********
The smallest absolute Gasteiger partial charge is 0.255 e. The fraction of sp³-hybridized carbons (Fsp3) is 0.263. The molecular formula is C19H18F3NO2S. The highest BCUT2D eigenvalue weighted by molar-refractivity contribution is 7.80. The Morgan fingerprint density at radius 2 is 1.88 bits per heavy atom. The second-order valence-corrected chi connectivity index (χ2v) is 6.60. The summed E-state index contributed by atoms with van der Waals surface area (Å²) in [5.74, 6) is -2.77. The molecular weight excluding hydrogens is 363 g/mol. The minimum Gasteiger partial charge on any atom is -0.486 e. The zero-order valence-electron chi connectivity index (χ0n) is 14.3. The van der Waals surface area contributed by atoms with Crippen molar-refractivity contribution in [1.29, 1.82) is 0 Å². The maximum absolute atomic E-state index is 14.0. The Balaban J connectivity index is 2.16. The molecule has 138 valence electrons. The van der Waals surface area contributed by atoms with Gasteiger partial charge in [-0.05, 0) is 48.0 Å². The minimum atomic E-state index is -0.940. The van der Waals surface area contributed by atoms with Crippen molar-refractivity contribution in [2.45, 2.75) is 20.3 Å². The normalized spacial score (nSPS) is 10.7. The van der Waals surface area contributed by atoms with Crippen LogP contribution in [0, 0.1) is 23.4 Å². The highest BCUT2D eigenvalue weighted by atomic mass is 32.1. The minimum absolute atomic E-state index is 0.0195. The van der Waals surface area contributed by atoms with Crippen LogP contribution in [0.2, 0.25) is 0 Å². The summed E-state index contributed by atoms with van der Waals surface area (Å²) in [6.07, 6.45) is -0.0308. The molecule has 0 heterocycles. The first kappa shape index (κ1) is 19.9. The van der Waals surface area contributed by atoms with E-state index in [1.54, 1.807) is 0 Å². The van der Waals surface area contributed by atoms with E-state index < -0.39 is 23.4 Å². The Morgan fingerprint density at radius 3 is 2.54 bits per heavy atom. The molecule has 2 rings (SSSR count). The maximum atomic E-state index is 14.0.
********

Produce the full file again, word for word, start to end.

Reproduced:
The smallest absolute Gasteiger partial charge is 0.255 e. The fraction of sp³-hybridized carbons (Fsp3) is 0.263. The molecular formula is C19H18F3NO2S. The highest BCUT2D eigenvalue weighted by molar-refractivity contribution is 7.80. The Morgan fingerprint density at radius 2 is 1.88 bits per heavy atom. The second-order valence-corrected chi connectivity index (χ2v) is 6.60. The summed E-state index contributed by atoms with van der Waals surface area (Å²) in [5.74, 6) is -2.77. The molecular weight excluding hydrogens is 363 g/mol. The minimum Gasteiger partial charge on any atom is -0.486 e. The zero-order valence-electron chi connectivity index (χ0n) is 14.3. The van der Waals surface area contributed by atoms with Crippen molar-refractivity contribution in [1.29, 1.82) is 0 Å². The maximum absolute atomic E-state index is 14.0. The Balaban J connectivity index is 2.16. The molecule has 138 valence electrons. The van der Waals surface area contributed by atoms with Gasteiger partial charge in [-0.05, 0) is 48.0 Å². The minimum atomic E-state index is -0.940. The van der Waals surface area contributed by atoms with Crippen molar-refractivity contribution in [2.45, 2.75) is 20.3 Å². The normalized spacial score (nSPS) is 10.7. The van der Waals surface area contributed by atoms with Crippen LogP contribution in [0, 0.1) is 23.4 Å². The highest BCUT2D eigenvalue weighted by atomic mass is 32.1. The minimum absolute atomic E-state index is 0.0195. The van der Waals surface area contributed by atoms with Crippen LogP contribution in [0.2, 0.25) is 0 Å². The summed E-state index contributed by atoms with van der Waals surface area (Å²) in [6.07, 6.45) is -0.0308. The molecule has 0 heterocycles. The first kappa shape index (κ1) is 19.9. The van der Waals surface area contributed by atoms with E-state index in [1.54, 1.807) is 0 Å². The van der Waals surface area contributed by atoms with E-state index < -0.39 is 23.4 Å². The Morgan fingerprint density at radius 3 is 2.54 bits per heavy atom. The molecule has 2 rings (SSSR count). The maximum atomic E-state index is 14.0.